Gently dip the kittens' hindquarters in a bowl of hot water if you notice any dry stool stuck to their coat. You can then gently wipe the softened stools with a cloth

Care for Orphaned Kittens Less Than Three Weeks of Age Step 11

Step 3. Check their weight

Kittens should gain weight at a regular interval throughout the first two months of life. Make sure you weigh each kitten at the same time every day and note their weight. Kittens will usually double their weight within a week of birth. They should gain about 15g per day in the first week. Something is wrong if the kittens stop gaining or losing weight and they need to see a vet.

A kitten will, for example, weigh at birth between 90 and 110 grams. A kitten of about two weeks should therefore weigh around 250g and around 300g at three weeks

Care for Orphaned Kittens Less Than Three Weeks of Age Step 12

Step 4. Know when you should take the kittens to a vet

It is good to take the kittens to a vet as soon as possible so that he can check that they are not dehydrated, that they do not have worms or parasites and in order to carry out a health examination. general. Some veterinary clinics may even offer you a free exam if you specify that you are caring for orphan kittens. You should also know when to take them to a vet for treatment. You should do this in the following cases:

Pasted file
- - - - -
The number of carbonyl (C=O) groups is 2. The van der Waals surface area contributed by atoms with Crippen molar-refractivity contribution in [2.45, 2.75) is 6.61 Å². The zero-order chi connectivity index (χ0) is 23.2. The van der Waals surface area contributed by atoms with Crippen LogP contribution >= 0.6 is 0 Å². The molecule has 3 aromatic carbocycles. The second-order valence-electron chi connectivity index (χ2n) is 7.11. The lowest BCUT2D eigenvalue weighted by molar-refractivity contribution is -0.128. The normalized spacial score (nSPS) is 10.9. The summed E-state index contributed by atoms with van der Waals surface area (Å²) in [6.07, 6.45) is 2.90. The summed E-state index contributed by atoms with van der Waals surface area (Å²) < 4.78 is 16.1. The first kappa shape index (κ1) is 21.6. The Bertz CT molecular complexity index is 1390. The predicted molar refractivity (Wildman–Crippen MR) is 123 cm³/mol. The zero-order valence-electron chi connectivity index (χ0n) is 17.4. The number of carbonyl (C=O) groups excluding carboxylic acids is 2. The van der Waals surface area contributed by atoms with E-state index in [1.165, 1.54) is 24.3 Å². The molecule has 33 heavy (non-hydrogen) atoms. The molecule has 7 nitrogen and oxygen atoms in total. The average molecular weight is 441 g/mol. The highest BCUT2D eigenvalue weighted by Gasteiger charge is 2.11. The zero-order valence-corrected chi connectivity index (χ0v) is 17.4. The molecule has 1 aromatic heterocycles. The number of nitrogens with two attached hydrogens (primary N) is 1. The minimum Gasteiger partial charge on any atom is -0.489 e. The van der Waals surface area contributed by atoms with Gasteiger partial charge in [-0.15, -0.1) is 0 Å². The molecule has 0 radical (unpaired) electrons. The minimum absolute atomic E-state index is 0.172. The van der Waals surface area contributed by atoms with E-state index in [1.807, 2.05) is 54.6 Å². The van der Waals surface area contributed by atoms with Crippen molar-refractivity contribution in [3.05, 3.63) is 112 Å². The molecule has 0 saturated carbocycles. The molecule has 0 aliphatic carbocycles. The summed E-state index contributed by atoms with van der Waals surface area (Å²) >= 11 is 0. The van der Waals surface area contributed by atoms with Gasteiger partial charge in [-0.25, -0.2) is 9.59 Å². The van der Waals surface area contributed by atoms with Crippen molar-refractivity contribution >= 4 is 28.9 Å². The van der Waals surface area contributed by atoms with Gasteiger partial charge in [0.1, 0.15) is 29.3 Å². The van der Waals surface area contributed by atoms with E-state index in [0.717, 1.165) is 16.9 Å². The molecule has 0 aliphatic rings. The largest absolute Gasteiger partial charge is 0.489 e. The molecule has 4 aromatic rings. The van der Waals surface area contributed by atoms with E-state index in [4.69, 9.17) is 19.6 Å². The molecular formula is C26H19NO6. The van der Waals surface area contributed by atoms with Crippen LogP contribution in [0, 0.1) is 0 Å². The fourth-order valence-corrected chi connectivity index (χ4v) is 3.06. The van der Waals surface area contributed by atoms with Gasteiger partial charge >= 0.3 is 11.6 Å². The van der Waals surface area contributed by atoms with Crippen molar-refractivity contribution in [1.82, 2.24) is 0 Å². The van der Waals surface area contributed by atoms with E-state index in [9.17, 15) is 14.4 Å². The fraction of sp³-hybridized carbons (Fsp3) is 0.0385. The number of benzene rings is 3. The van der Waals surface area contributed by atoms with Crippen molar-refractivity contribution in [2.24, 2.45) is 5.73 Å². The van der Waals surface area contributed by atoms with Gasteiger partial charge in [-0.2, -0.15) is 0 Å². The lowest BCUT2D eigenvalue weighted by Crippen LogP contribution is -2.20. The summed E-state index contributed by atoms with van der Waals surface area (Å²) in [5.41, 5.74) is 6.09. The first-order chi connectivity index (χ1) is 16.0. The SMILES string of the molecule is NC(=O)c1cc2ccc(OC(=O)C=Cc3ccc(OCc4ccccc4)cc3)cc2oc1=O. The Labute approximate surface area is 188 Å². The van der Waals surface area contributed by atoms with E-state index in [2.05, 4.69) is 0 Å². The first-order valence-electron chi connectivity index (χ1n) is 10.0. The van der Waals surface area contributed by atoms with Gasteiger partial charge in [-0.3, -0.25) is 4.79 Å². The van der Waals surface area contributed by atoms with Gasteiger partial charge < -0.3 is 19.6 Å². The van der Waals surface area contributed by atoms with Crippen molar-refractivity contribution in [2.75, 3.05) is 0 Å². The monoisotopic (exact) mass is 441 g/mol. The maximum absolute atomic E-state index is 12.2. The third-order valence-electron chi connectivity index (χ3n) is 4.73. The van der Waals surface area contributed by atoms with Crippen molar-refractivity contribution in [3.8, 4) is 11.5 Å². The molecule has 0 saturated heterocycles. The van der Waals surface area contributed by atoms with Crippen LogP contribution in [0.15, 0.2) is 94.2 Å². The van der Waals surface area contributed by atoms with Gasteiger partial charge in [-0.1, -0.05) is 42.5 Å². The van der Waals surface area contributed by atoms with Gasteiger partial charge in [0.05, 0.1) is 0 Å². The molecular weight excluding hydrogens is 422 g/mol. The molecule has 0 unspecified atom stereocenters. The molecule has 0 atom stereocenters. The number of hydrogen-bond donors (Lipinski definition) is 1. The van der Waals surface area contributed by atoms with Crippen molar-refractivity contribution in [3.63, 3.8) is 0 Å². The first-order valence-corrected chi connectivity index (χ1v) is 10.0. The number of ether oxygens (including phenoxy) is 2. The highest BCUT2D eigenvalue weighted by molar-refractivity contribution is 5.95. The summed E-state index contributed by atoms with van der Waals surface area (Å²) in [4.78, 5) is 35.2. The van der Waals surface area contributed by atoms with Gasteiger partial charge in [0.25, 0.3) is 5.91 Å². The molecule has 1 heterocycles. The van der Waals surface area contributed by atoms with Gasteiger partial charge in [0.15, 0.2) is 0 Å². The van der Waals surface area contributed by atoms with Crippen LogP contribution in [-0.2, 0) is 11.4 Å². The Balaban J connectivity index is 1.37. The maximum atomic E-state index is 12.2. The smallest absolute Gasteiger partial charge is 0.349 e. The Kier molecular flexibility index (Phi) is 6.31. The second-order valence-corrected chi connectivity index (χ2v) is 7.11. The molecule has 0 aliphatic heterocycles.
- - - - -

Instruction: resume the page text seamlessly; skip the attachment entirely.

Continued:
• too high or too low a temperature (above 40 ° C or below 36 ° C),
  • a lack of appetite (have a kitten urgently examined that has not eaten all day),
  • vomiting (take him to a vet right away if he is constantly vomiting)
  • weight loss,
  • coughing, sneezing, discharge from the eyes or nose
  • diarrhea (take him to a vet immediately, if it persists)
  • a lack of energy,
  • any bleeding (this is a veterinary emergency),
  • respiratory problems (this is also a veterinary emergency),
  • any trauma, such as being hit by a heavy object, falling, stepping on, limping or unconscious (these are veterinary emergencies).


  • Castration and sterilization operations are offered in most municipalities to limit the wandering feline population.
  • Animal shelters are often a good place to get inexpensive veterinary advice and care. Kittens can also be found homes when they are of adoption age. Some shelters also have volunteers who are dedicated to raising the kittens until they are of adoptive age.
  • The best solution for a newborn kitten is still its mother. Stray kittens should stay with their mothers for up to four weeks, if possible. Observe the litter to make sure it is orphaned or abandoned before you take it on. The mother is often around and is watching you closely. Abandoned kittens will be dirty and constantly cry from hunger and cold.
  • Drop off a litter of newborn and orphaned kittens as quickly as possible that you have found in a shelter or animal welfare organization if you can't take care of them or don't know anyone who can. The SPA or a local association will know how to take care of these orphan kittens if you cannot afford to do it yourself.
  • If there is only one kitten, you can give it a small, cuddly stuffed animal that will keep it warm and remind it of its litter mates and mother.
  • Use a toothbrush to mimic the roughness of a cat's tongue on the kitten's tummy after her meal. Place a clock that ticks in the kittens' nursery, as this has the power to soothe them.